20 Shade Garden Design Ideas That Prove You Can Grow Colorful Plants Anywhere
Add a Garden Path
Plant Less Grass, Especially in Shady Spots
Every lawn struggles if it doesn't get enough light. So instead of fighting a big patch of fading grass in your yard, keep only a small section of turf and make it a landscape element by surrounding it with a wide swath of shade-loving plants. Or give up the grass and use shade-loving groundcovers such as heuchera and ajuga.
Make Your Garden a Retreat
Transform an unused, shady spot in your yard into a cool and stylish summer oasis by adding a bench and some flowers. Creating a shady retreat will give you the perfect place to enjoy a glass of lemonade on hot, sunny summer days. To create a framework for a garden retreat that's personal without investing a significant chunk of change, consider using salvaged-landscaping materials.
Use Plants with Different Textures
Make a bold, dramatic statement in your shade garden without flowers by combining plants with different foliage textures and colors. An easy way to plant texture combinations is by pairing leaves with opposite characteristics. Here, golden meadow rue creates a stunning contrast to anemone, purple-leaf coralbells, and big-leaf umbrella plant.
Plant Bright Colors
Plant Shade-Loving Groundcovers
Take advantage of low-growing groundcovers that crowd out weeds to make your shade garden easier to maintain. As an added bonus, many varieties provide an attractive carpet of color that can add a living path to your landscape. This golden creeping Jenny practically glows underneath a planting of blue hostas, purple coleus, and black mondo grass.
Add Art to Your Garden
Pick Interesting Materials
Look past the plants and consider making hardscape elements the focal point of your shade garden. For example, a path mulched with dark wood chips becomes a stunning landscape design element when surrounded by white-variegated bishop's weed, ornamental grasses, or golden groundcovers. To help you get started, try creating a base map of your yard.
Plant Flowering Shrubs
Perennials such as hostas are always popular for shade gardens, but don't forget about the wide selection of flowering shrubs to pack your shady spots with color, texture, and height. Here, a variety of azaleas and rhododendrons provide a big spring punch, and their evergreen foliage keeps the garden looking good in winter.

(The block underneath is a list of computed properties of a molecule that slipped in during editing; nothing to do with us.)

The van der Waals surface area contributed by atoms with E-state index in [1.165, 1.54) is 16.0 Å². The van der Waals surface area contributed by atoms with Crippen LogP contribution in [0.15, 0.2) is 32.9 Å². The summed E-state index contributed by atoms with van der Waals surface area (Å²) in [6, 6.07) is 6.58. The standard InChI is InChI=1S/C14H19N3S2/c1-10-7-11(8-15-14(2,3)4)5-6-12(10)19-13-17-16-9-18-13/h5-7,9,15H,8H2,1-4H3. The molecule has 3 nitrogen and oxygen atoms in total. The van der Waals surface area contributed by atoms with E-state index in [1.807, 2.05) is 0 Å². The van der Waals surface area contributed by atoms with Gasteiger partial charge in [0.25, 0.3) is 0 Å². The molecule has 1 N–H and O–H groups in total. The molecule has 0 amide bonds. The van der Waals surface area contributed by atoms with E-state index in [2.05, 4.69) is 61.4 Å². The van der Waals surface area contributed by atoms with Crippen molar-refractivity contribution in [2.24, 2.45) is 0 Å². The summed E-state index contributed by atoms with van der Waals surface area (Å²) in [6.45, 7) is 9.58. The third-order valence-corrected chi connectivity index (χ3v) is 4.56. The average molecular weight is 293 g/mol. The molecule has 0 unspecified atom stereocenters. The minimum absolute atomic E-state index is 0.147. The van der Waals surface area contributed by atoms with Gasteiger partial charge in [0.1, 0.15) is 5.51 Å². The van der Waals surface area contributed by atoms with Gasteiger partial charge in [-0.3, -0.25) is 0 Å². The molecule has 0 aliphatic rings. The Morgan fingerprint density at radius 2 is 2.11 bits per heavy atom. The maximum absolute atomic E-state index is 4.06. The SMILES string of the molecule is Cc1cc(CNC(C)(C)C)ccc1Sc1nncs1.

Add a Water Feature
Install a stream or other water feature to give your garden extra sensory appeal with the sound of trickling water. A simple fountain and recirculating pump are all it takes to make garden magic.
Employ Architectural Elements
Include Shade-Loving Annuals
Use Edging Plants
Edge your beds and borders with interesting plants and materials. Here, Japanese forest grass gives the border a stunning color and texture. Look for fun rustic architectural elements such as terra-cotta pots or other objects that reflect your personality.
Create Interesting Plant Combinations
Test Garden Tip: Hostas usually have a coarse texture, so you can't go wrong by mixing them with fine-textured plants.
Plant In Large Numbers
Test Garden Tip: Planting en masse doesn't necessarily mean growing only a single variety. Here, several selections of astilbe combine for an eye-catching garden.
Use Perennial Vines to Add Color
Grow perennial vines to add an extra layer of color to your shade garden. Smaller vines, such as clematis, are often happy to scramble up the trunk of small- to medium-sized trees. Bigger vines are ideal for covering a wall or creating a privacy screen.
Pay Attention to Shapes
Use Shapes in Hardscaping
Utilize other landscape features to give your yard fun shapes. Here, rectangular pavers set in a geometric pattern contrast fringetree's oval leaves.
Plant Shade-Tolerant Trees
Create layers to keep your garden interesting. Many shade gardens feature relatively low perennials, such as hosta, bleeding heart, and astilbe, underneath a canopy of tall trees. Bridge the gap by using tall planters or architectural features such as pillars, or grow shade-tolerant trees and shrubs to provide your garden with a variety of heights.
Select a Color Theme
Maximize the power of color in your shade garden by choosing only one or two hues. This garden, for example, relies on tones of pink and burgundy from hydrangea and impatiens and Japanese maple foliage. With the wide range of shade plants available, you can create a theme in almost any color.